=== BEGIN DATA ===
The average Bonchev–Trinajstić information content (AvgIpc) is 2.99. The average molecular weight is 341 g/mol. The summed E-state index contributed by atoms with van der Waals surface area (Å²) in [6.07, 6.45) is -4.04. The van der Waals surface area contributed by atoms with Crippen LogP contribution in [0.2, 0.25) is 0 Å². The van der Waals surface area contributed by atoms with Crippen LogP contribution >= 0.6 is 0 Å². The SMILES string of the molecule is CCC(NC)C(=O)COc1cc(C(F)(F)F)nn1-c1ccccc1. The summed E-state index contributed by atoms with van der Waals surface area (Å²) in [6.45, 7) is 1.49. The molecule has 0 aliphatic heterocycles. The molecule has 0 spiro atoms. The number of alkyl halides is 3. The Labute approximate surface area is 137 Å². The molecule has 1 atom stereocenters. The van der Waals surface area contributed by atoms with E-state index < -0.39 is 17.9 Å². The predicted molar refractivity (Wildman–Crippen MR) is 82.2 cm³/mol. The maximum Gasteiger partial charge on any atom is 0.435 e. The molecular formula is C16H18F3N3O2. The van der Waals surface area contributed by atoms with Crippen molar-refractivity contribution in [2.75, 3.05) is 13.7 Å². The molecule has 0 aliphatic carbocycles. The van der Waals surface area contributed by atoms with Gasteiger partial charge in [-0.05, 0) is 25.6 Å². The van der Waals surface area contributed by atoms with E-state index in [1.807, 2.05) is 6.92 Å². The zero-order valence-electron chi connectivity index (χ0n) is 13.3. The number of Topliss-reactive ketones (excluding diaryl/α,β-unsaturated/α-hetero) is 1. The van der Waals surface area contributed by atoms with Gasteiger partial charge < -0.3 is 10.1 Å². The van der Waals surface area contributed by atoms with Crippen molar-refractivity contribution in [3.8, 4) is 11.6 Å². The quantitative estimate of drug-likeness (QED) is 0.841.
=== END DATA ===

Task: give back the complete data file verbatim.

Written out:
The average Bonchev–Trinajstić information content (AvgIpc) is 2.99. The average molecular weight is 341 g/mol. The summed E-state index contributed by atoms with van der Waals surface area (Å²) in [6.07, 6.45) is -4.04. The van der Waals surface area contributed by atoms with Crippen LogP contribution in [0.2, 0.25) is 0 Å². The van der Waals surface area contributed by atoms with Crippen LogP contribution >= 0.6 is 0 Å². The SMILES string of the molecule is CCC(NC)C(=O)COc1cc(C(F)(F)F)nn1-c1ccccc1. The summed E-state index contributed by atoms with van der Waals surface area (Å²) in [6.45, 7) is 1.49. The molecule has 0 aliphatic heterocycles. The molecule has 0 spiro atoms. The number of alkyl halides is 3. The Labute approximate surface area is 137 Å². The molecule has 1 atom stereocenters. The van der Waals surface area contributed by atoms with E-state index < -0.39 is 17.9 Å². The predicted molar refractivity (Wildman–Crippen MR) is 82.2 cm³/mol. The maximum Gasteiger partial charge on any atom is 0.435 e. The molecular formula is C16H18F3N3O2. The van der Waals surface area contributed by atoms with Crippen molar-refractivity contribution in [2.75, 3.05) is 13.7 Å². The molecule has 0 aliphatic carbocycles. The van der Waals surface area contributed by atoms with Gasteiger partial charge in [-0.05, 0) is 25.6 Å². The van der Waals surface area contributed by atoms with E-state index in [1.807, 2.05) is 6.92 Å². The zero-order valence-electron chi connectivity index (χ0n) is 13.3. The number of Topliss-reactive ketones (excluding diaryl/α,β-unsaturated/α-hetero) is 1. The van der Waals surface area contributed by atoms with Gasteiger partial charge < -0.3 is 10.1 Å². The van der Waals surface area contributed by atoms with Crippen molar-refractivity contribution in [3.8, 4) is 11.6 Å². The quantitative estimate of drug-likeness (QED) is 0.841.